“They are only testing symptomatic people – and it’s asymptomatic people who can be the vectors. The health-care professionals could be those people, in any health-care setting,” Dr. Gill said.
She attributed the lack of widespread, uniform testing and shortages of protective equipment to a failure by Ottawa to act quickly and decisively when it first learned of the virus.
“There should have been a cohesive response,” Dr. Gill said, speaking on behalf of doctors in her organization who are disappointed in how the virus was handled early on. “We had many, many weeks that the government squandered.”
Created in the 1950s, the National Emergency Strategic Stockpile (NESS) exists to warehouse everything from ventilators and stretchers, to X-ray machines and protective equipment such as masks, gloves and gowns, along with medicines including antibiotics, antivirals and anesthetics.
After the 2009 outbreak of H1N1 swine flu, the federal government conducted an audit on the NESS and the results were troubling. According to the 2010 Audit of Emergency Preparedness and Response report, public-health officials across the country weren’t certain what exactly the stockpile contained.
“There could be better communication about the supplies that are available in the stockpile,” the audit said. “Representatives from the provinces and territories stated that, in some jurisdictions, little information was available to them regarding processes and products. Some were not aware of which supplies are available to them.”
The audit flagged a particular problem with shoddy record-keeping, saying it was unclear how much of the stockpile was up to date, and how much of the goods had expired.
“NESS does not have reliable useful life information for the majority of its supplies stored at the main warehouse, the regional warehouses, or at the pre-positioned sites,” the audit warned. The creation of an electronic database might solve the problem, it said.
The audit also questioned whether the emergency stockpile contained enough of the right supplies for an emergency like a pandemic.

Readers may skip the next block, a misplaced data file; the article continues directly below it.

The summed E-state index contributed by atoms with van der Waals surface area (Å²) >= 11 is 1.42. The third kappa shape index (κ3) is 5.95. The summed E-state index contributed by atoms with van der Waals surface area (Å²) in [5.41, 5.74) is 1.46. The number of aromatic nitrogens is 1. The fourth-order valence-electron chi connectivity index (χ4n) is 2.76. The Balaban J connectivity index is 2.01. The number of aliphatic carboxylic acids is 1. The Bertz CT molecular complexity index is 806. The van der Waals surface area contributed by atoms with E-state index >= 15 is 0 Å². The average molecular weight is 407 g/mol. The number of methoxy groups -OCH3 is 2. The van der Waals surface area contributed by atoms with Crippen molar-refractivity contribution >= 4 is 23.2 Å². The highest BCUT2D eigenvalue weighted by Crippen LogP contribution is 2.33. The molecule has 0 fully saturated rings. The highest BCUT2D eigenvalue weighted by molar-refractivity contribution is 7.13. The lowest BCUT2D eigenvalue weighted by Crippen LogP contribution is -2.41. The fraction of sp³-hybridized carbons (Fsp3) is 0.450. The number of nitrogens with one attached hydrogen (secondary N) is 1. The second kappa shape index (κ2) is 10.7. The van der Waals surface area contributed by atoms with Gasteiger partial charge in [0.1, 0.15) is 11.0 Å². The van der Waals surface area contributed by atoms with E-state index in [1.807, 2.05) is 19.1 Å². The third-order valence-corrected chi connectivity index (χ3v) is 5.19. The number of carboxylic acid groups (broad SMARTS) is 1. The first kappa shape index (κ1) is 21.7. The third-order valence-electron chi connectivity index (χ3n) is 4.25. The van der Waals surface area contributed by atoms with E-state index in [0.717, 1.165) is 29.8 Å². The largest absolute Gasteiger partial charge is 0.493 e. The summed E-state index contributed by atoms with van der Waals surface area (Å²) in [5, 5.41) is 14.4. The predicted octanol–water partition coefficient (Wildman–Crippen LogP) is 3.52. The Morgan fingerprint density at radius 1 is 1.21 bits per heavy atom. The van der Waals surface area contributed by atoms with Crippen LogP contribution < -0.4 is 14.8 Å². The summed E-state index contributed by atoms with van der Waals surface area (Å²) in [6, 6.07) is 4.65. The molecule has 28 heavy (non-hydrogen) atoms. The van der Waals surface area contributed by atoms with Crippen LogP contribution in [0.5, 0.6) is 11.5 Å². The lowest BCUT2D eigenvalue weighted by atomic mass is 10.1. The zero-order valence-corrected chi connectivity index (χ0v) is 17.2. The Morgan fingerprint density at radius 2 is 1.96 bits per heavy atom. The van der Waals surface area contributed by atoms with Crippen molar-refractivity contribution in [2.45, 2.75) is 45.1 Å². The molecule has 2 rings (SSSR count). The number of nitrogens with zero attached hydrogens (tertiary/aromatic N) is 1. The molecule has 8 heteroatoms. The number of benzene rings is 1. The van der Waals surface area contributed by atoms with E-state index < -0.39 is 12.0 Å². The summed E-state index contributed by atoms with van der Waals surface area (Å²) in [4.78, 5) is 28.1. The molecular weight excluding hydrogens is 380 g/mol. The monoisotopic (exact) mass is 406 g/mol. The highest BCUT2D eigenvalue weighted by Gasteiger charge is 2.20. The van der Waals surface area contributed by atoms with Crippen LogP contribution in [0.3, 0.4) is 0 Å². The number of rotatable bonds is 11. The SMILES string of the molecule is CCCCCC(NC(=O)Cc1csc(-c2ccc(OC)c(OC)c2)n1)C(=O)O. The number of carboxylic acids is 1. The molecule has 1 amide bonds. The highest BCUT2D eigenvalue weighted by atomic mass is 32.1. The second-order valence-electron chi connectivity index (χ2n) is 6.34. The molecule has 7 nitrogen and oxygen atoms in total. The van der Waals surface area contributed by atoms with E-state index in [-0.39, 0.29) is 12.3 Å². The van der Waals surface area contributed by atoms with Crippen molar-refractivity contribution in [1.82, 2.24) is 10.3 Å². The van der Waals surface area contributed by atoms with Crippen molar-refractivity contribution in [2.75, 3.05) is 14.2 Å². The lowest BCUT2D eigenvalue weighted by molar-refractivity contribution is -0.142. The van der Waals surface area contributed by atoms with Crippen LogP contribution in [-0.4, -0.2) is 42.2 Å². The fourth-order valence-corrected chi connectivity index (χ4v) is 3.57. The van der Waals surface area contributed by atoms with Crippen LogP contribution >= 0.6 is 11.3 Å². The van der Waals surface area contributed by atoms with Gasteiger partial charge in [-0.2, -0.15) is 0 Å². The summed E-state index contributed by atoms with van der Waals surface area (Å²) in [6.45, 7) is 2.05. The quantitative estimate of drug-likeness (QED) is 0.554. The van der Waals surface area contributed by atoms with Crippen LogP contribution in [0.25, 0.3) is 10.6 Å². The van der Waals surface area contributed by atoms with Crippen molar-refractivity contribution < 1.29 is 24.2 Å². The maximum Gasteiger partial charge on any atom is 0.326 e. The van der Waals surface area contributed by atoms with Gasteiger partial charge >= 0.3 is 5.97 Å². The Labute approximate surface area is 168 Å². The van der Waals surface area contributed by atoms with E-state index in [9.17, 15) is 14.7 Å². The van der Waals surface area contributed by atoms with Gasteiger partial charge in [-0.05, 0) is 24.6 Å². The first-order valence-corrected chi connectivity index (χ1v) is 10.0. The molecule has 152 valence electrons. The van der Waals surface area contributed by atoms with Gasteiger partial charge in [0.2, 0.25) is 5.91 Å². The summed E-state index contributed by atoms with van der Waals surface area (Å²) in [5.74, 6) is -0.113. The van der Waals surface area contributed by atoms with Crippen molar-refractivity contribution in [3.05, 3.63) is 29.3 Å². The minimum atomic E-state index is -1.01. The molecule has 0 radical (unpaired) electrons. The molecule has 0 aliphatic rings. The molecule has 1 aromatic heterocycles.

“NESS acquisitions in the recent past have also been driven by established budgets and available funds, as opposed to being based on more comprehensive needs analyses,” the audit said. “The rationale supporting the size, content, and acquisition strategy of the current inventory is questionable.”
It concluded: “There are increased risks that assets may not be deployed in a timely and effective manner.”
However, despite years of planning to address weaknesses with the stockpile, it was still on the agenda to be fixed before the COVID-19 outbreak hit.
Jim Kellner, an expert in infectious diseases and epidemiology at the University of Calgary, said it upsets him that the federal stockpile system has come up short, leaving Canada at the mercy of international competition.
“Not to have enough masks on hand – that probably bothers me the most,” Dr. Kellner said. He, too, was involved in crafting the 2006 pandemic preparedness plan.
“We had to know something was going to happen … and we are going to find out how bad and how critical our lack of stockpiling is,” he said.
“I don’t want to see health care workers die.”
Warnings about potentially deadly shortages of medical equipment were numerous.
In 2018, the Public Health Agency of Canada issued a report that looked at the lessons learned from the 2009 H1N1 swine flu pandemic. That outbreak sent 8,678 people to hospital, put 1,473 in intensive care and killed 428. In the report, the agency flagged “a high demand” for critical care, in addition to “ventilators for affected children and adults.”
Yet, despite seeing that surge in demand as a lesson learned, the federal government has only just launched a massive procurement blitz to source tens of thousands of ventilators in Canada. They have leaned on auto-parts makers, tech companies and a host of other manufacturers to shift production to ventilators, in an effort likened to wartime.
Few of those ventilators will be ready for the first wave of patients who need intubation for COVID-19, should hospitals run out – as they have in jurisdictions the world over.
Doctors and medical experts point out two problems that have existed in plain sight for years. The first is Canada’s unique patchwork of provincial health jurisdictions that don’t often work in lockstep together or communicate effectively. Ultimately, it is the provinces’ responsibility to source and maintain adequate equipment, not Ottawa’s, though the emergency stockpile – to be tapped during a pandemic – is under federal purview.
The second problem is a lack of manufacturing capacity in Canada, leaving the country reliant on buying key medical supplies elsewhere, which becomes extremely difficult in a global pandemic, when countries end up bidding against each other for supplies.